long as you're in the field and you can still view that photo you took, to look 
for the identifying field marks, behavior, and characteristics, I see no issue 
with counting a bird. But when you get home and see that Red-necked Stint in 
the background and you didn't notice it earlier, you better get back out there 
the next day to try and find it!
 
One more final thought..... where are we going to draw the line when someday we 
have the technology that tells us..... "you are looking at a first-fall female 
Pine Warbler"...... just THEN where do we draw the line?
 
 
Danny Akers
Iowa City & Ankeny, IA
BirdManDan1231@xxxxxxxxxxx

 
> From: wsrohde@xxxxxxxxxxxx
> To: wisbirdn@xxxxxxxxxxxxx
> Subject: [wisb] Re: the Counting Question!
> Date: Wed, 20 Apr 2011 11:56:20 -0500
> 
> Just because it's another dreary day...
> 
> I'll chime in with my own (tentative) thoughts:
> 
> 1) As for my own practice, I don't do much competitive birding either, 
> though I do enjoy a Big Day Count or so each May. And for the record, I 
> don't count birds that, for example, I see in a photograph "after the fact" 
> but not in real time. I appreciate the fact that those who compete should 
> do so according to the prescribed set of rules. No argument from me on this 
> matter!
> 
> 2) On the other hand, I personally think (subject to correction) that it was 
> OK to record the Red-necked and Western Grebes I found on a CBC ... even 
> though I needed some "enlargement help" to (at least initially) confirm ID. 
> This was made easier by the fact that later that same day I returned to the 
> site, saw the grebes at much closer range, and could (I take it) identify 
> them perfectly alright at that point! And of course I had no qualms about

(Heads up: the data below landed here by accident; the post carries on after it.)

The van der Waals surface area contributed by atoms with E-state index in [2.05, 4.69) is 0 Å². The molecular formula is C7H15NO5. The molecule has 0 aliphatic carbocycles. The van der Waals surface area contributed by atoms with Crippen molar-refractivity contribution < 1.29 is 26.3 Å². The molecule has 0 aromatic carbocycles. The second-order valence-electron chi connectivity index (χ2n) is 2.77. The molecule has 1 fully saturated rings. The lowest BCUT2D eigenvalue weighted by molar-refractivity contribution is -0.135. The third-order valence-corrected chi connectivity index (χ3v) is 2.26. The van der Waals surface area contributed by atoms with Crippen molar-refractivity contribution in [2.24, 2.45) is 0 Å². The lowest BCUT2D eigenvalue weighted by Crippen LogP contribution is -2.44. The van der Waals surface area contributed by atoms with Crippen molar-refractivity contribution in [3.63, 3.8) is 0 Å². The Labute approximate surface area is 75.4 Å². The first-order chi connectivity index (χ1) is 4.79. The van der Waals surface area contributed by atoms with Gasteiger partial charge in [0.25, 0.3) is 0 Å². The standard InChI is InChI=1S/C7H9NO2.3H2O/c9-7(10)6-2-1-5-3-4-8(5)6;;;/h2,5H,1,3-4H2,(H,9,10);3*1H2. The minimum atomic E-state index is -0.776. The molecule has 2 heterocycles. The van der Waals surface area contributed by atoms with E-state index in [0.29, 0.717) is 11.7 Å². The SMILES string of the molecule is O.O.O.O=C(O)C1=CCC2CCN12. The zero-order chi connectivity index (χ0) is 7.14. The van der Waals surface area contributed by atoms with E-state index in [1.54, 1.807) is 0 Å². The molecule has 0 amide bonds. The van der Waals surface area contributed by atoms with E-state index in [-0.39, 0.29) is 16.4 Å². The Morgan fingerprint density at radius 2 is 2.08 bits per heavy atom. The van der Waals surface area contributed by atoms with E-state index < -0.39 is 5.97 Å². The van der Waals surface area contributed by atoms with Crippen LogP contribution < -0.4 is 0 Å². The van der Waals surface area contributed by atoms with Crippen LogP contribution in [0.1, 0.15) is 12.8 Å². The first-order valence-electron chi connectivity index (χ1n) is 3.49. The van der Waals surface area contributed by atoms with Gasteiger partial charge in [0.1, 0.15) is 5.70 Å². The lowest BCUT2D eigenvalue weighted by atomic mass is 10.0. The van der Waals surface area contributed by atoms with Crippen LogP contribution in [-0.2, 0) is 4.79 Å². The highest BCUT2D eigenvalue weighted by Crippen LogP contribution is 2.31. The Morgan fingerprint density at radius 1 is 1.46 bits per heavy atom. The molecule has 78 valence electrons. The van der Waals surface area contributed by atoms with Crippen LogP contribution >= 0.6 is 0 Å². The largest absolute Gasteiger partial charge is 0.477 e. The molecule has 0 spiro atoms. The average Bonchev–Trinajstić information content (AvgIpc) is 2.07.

> alerting other birders to the presence of the grebes once I knew about them. 
> (To frame this another way, what if prior to viewing my images I was 50% 
> sure of the grebes' ID? What if I were 90% sure? Where is that line???)
> 
> 3) But here's where things get a bit more sticky. It seems to me that we 
> have a couple of different sets of variables with which we're trying to 
> deal. One has to do with the initial "observation" situation (e.g., was a 
> camera employed in the field to augment magnification for ID purposes? ... 
> or was a bird later discovered in a photo back at home? ... etc.). These 
> are differing situations. The other has to do with the reporting of such 
> situations (i.e., is it fair to use alternative methods for one's own 
> purposes? ... or for a CBC? ... or for alerting other birders? ... or for 
> competitive purposes?). These are also differing scenarios!
> 
> To really go out on a limb, I'd like to combine a couple of the above 
> situation/scenarios, and state my opinion (again, subject to correction).
> 
> So here's my example. What if I'm birding and using a scope, and simply